“All of a sudden, I start hearing these chains coming down the stairs,” Silverthorn said. “But when I turn around, there is nothing behind me.”
Silverthorn said this was followed by a floating feeling.
“I’m now, like, rotating in a liminal space, and by the time I do a full 360, I’m sitting back on the beanbag,” Silverthorn said.
He said when landing, he realized whatever was coming down the stairs was now in the room with him.
“It was like that feeling when someone’s right next to you, but you can’t see them, and all I was thinking was, ‘Fuck,’” Silverthorn said.
He said as he was feeling this sensation, he heard little squeaks.
“I started hearing little mice and could feel them biting my leg,” Silverthorn said. “I’m like, ‘I hate this; I hate this,’ and then I woke up, and I was on the beanbag.”
Silverthorn said he experiences dreams like these about once every two weeks — usually during a nap — and that they stem from stress.
“School pushes me a lot, and I’m working a lot, so I nap a lot, and that’s when it happens,” Silverthorn said. “It’s an awful pattern that I go through.”
Wilmore junior Shane Stryker said he struggles with hypnagogic hallucinations and has since he was a child.
Hypnagogic hallucinations are when someone’s brain hallucinates things in the room with them while they’re falling asleep, he said. Stryker said he not only sees things but has once felt them as well.
He said the first time it happened, he was about 9 years old. He remembered waking up and seeing a beach ball floating around his room.
“I really thought it was real and then all of a sudden, it was like a snap, and it was gone,” Stryker said.
For him, he said it was never really a concern since his father and one of his sisters also have these hallucinations. He said it never scared him because he knew it wasn’t real.
On a visit home during an internship in Washington, D.C., he said he experienced something frightening.
Stryker said he was sleep deprived from waking up early and driving 10 hours home to Wilmore. When he arrived home, he said he tried to fall asleep but awoke to see something in his room.
“It was like this really short, I’d say, like, 3-foot figure in my room,” Stryker said. “I looked over, and I saw a hand, and it grabbed my arm, and I could actually, like, feel it grabbing my arm.”
He said he instantly snapped out of the hallucination, and the figure had disappeared. He said he was awake for three hours after the incident.
“That’s the only instance in which I felt something touching me, and that was pretty miserable,” Stryker said.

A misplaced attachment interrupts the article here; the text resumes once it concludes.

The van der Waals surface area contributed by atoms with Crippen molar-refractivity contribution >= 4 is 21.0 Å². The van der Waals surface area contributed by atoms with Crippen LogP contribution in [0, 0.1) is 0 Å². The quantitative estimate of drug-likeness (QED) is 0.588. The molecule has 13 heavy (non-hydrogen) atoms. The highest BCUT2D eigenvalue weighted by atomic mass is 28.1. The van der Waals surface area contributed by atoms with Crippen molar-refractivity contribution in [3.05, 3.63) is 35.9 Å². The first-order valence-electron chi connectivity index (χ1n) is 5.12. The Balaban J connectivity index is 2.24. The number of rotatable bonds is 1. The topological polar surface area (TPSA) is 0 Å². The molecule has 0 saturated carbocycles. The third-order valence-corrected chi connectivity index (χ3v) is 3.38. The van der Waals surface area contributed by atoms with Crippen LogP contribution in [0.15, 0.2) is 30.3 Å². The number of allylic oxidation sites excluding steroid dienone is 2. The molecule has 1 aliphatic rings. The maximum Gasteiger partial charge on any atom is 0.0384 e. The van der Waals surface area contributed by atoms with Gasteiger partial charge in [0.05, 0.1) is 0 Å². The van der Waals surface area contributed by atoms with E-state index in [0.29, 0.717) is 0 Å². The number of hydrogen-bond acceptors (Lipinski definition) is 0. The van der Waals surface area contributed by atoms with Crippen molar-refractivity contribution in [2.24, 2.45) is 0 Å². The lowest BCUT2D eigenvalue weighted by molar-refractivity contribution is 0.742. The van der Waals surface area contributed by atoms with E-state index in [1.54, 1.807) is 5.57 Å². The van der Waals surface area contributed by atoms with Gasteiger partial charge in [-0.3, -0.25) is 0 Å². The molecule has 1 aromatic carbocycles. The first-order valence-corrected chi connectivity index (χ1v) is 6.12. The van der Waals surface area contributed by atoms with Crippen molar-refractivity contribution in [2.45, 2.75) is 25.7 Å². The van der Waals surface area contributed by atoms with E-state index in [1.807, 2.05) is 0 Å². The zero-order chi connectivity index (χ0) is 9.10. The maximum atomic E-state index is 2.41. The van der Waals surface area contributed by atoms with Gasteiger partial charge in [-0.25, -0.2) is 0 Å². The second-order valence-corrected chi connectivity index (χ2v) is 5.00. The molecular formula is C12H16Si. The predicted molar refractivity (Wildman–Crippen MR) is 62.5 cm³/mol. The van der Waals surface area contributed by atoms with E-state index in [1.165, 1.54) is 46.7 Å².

He said since that instance, he has been experiencing more creepy hallucinations. He said he has these hallucinations two or three times a week, but they have gotten scarier as he’s gotten older.
Stryker said he now sees bugs crawling on the wall and items such as textbooks and notebooks rearranging themselves on his desk, but a recent one stuck out to him.
“I woke up, looked to my left and there was just a floating head,” Stryker said. “Then it flew at me, then I swung at it, and it went away.”
He said he believes these hallucinations stem from genetics, since other family members also deal with it, but he said they happen more often when he is stressed out or sleep deprived.
“I only remember the more terrifying ones,” Stryker said, “It’s like the blink of an eye, and it’s completely done.”
Louisville sophomore Eric Garcia said he has bizarre dreams that make sleeping exciting. Garcia said dreams are fascinating to him because they are the nearest he can get to his subconscious mind.
“Dreams are, like, some of the most insane experiences,” Garcia said. “It’s like the closest you get to your subconsciousness, and, for me, I like the things my brain comes up with.”
He said he had a period where he tried to lucid dream, but then those experiences eventually stopped. He said it depends on your skill set if you can lucid dream or not because it’s all about brain power.
Lucid dreaming is when sleepers are aware they are dreaming and, in some instances, can also control their dreams. Much is still unknown about the phenomenon of lucid dreaming, but some researchers believe activity in the prefrontal cortex of the brain is related to their development, according to Sleep Foundation.
He said he started to pay attention to what he was dreaming about around the time of the COVID-19 pandemic shutdown. He said he made a document where he wrote down dreams he wanted to remember.
“I’ve always been, like, the imaginative type of person, and that translated into my dreams,” Garcia said.
Garcia is a film major and said that he sees his dreams like movies, and he eventually wants to make a movie universe that goes along with his dreams.